Likewise, Douglas R. Hofstadter, in his Godel, Escher, Bach: An Eternal Golden Braid writes on page 26:

One of the major purposes of this book is to urge each reader to confront the apparent contradiction head on, to savor it, to turn it over, to take it apart, to wallow in it, so that in the end the reader might emerge with new insights into the seemingly unbreachable gulf between the formal and the informal, the animate and the inanimate, the flexible and the inflexible.

Moreover, the self-induced fit is standard operating procedure in the laboratory. Allow me to quote Lewis Thomas, who, in his The Lives of a Cell, on page 138. describes the difference between applied science and basic research. After pointing out how applied science deals only with the precise application of known facts, he writes:

In basic research, everything is just the opposite. What you need at the outset is a high degree of uncertainty; otherwise it isn’t likely to be an important problem. You start with an incomplete roster of facts, characterized by their ambiguity; often the problem consists of discovering the connections between unrelated pieces of information. You must plan experiments on the basis of probability, even bare possibility, rather than certainty.  If an experiment turns out precisely as predicted, this can be very nice, but it is only a great event if at the same time it is a surprise. You can measure the quality of the work by the intensity of astonishment. The surprise can be because it did turn out as predicted (in some lines of research, 1 per cent is accepted as a high yield), or it can be a confoundment because the prediction was wrong and something totally unexpected turned up, changing the look of the problem and requiring a new kind of protocol. Either way, you win…

Isn’t it reasonable to conclude that the defining distinction between applied science and basic research is the same as that between prose and poetry? Isn’t it likewise reasonable to conclude that the making of basic science is very much the same as the making of poetry?

In a real way I, too, work in a laboratory. Every day at 9 am I arrive at a table in the local coffee shop, open a dog-eared book of photographs, open a text, and begin mixing all my materials together to find something new.

For the famous Walker Evans photograph depicting a migrant’s wife, I began:

Walker Evans     Farmer’s wife

Tough life, mouth closed, no teeth?  Sorrow?

Not too bad looking. Plain dress

This description went on and on till I felt I had drained the photograph of all its ideas. I then read the chapter entitled On Various Words from The Lives of a Cell. Photograph still in view, I then wrote down ideas from Dr. Thomas’s text. I began:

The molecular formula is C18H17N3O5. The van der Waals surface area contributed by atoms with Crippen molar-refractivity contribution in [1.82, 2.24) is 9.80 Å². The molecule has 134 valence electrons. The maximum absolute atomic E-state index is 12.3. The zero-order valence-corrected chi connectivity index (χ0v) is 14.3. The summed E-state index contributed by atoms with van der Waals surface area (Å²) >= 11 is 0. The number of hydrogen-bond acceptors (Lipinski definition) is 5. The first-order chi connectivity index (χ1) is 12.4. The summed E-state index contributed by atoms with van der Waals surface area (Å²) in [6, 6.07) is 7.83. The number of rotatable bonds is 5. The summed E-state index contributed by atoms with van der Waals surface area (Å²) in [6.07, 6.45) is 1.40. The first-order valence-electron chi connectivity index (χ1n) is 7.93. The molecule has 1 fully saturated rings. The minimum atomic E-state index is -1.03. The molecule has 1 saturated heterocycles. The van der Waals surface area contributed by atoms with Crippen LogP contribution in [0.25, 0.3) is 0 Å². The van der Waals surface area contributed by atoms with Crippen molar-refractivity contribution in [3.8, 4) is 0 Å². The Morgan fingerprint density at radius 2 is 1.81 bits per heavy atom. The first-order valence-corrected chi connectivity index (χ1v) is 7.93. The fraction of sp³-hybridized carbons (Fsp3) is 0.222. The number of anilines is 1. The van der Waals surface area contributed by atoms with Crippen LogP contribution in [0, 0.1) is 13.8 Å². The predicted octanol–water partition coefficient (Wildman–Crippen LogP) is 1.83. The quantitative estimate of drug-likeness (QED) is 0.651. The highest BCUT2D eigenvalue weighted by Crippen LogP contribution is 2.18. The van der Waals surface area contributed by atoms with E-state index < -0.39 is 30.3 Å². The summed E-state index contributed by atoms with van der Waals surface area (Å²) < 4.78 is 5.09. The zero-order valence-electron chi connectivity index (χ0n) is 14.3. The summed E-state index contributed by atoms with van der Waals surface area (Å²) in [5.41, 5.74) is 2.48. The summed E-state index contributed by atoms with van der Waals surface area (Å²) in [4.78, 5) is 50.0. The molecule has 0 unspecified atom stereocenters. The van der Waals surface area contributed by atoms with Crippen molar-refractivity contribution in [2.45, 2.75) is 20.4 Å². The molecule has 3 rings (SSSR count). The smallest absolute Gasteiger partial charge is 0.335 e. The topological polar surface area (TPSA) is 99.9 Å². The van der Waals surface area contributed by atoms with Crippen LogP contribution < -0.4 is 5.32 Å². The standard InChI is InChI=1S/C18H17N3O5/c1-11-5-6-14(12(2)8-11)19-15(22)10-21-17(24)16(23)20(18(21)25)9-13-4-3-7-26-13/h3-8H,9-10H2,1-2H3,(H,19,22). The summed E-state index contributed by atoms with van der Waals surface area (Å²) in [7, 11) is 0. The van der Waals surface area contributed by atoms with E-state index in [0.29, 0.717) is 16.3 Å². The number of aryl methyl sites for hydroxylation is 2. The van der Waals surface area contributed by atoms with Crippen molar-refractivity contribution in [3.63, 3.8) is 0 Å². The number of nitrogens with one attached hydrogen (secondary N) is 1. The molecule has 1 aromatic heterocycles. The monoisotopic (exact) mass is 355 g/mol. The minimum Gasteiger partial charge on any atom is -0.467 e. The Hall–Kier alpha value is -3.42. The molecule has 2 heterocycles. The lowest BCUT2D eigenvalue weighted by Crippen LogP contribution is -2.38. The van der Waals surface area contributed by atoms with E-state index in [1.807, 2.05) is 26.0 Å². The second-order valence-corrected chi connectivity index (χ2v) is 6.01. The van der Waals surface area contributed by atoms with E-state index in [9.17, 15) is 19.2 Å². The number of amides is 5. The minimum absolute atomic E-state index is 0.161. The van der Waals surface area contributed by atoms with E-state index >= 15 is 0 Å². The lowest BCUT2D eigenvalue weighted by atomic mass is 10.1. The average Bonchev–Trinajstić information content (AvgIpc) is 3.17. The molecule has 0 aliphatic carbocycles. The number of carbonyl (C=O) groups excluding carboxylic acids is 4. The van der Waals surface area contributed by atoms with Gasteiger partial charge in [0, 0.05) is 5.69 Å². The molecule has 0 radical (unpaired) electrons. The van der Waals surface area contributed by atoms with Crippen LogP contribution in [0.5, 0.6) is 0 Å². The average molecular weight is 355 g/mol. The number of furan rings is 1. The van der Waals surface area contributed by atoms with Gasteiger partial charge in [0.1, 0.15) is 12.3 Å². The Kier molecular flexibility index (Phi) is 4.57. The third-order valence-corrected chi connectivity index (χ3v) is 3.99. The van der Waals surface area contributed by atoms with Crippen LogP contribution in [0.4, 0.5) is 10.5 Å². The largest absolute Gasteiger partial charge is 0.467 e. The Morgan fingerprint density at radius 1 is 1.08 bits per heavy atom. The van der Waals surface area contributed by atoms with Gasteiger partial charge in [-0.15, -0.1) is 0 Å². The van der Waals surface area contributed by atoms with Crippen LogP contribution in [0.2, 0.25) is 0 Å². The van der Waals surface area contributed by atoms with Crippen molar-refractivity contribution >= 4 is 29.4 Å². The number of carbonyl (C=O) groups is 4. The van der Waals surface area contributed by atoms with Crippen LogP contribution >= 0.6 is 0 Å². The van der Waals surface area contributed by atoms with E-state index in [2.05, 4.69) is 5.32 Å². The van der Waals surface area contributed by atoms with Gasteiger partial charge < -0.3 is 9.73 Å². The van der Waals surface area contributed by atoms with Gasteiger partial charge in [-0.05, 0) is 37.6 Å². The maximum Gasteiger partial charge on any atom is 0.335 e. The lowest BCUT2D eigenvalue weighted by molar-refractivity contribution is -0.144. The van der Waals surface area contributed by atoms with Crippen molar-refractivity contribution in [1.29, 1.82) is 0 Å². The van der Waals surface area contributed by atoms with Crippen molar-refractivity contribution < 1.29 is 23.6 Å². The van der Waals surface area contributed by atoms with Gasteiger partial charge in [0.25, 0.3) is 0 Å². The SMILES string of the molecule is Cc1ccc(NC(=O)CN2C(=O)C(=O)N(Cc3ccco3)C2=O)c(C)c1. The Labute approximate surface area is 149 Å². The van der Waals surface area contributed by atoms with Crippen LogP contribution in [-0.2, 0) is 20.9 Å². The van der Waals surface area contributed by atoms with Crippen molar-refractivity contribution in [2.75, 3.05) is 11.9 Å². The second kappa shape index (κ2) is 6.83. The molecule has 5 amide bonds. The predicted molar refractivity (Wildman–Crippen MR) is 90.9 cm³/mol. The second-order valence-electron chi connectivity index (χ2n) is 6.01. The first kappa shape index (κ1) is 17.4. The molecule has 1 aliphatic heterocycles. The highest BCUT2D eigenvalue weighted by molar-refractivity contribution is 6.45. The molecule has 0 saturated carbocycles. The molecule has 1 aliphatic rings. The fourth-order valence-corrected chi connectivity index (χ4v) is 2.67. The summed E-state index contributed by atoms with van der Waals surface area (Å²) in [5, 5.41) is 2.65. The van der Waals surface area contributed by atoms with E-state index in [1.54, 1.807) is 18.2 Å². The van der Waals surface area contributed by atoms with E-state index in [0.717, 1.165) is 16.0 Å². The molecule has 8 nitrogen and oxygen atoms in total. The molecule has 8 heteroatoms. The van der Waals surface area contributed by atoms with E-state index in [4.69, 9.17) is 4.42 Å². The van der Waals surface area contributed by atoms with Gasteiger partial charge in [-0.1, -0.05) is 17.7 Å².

Words –bricks and mortar

Writing is an art, compulsively adding to,

building the ant hill,

not sure if each ant knows what it will look like when finished

it’s too big. Like can’t tell what Earth looks like if you’re on it.

This too goes on and on with whatever comes to mind while I’m reading. But all the time, inside my brain, I’m trying to reconcile what a migrant’s wife has to do with the obviously unrelated ideas on biology suggested by Dr. Thomas. I try to solve the very problem I created. Of course my brain is stymied and jams, creating a self-induced fit similar to the epilepsy studied by the above mentioned Dr. Barker, M.D. But that was my intention from the beginning.

Sooner or later an idea from the photograph and an idea from the text will be resolved into a new idea and the poem takes hold.

No one is more surprised than I. Or exhausted. The conditions under which I write are brutal. My brain is deliberately jammed by conflicting impulses. Its neurons are overloaded, on the verge of shutting down. I can barely think. My eyes blur. The only thing that keeps me working is that sooner or later will come the rapture of discovery; that the differences once thought impossible to reconcile, become resolved; so and so, once thought  impossible of having anything to do with so and so, suddenly and surprisingly, has everything in the world to do with it. Or has nothing to do with it but can be reconciled with something else it triggered: one flash fire after another in the lightening storm taking place in my brain.

Getting the idea is one thing but the finished poem is a long way off. And to get there I abstract so my subconscious can talk to the reader’s subconscious, much the same as an artist abstracts the painting so the viewer’s subconscious can listen to the artist’s subconscious. There will be nothing anyone can point to and say, “That’s why”. Exactly like music, the most abstract of all the arts. Thus, for each poem its opening phrase is stolen shamelessly from Beethoven. He’s the master at breaking open bones and I might as well use him early on in the poem. Then I steal from Mahler whose music does its work where I want my poetry to do its work: the marrow.

Perhaps marrow is what it’s all about. Abstraction, since it contradicts the real world, is a striking form of confrontation which jams the brain till it shuts down confused. It befits the marrow to then do the work the reader’s brain cells would ordinarily do. And though what the marrow cells put together is nothing more than a “gut feeling”, with no rational footing, it is enough to refresh the human condition, to make marriages, restore great loses, rally careers.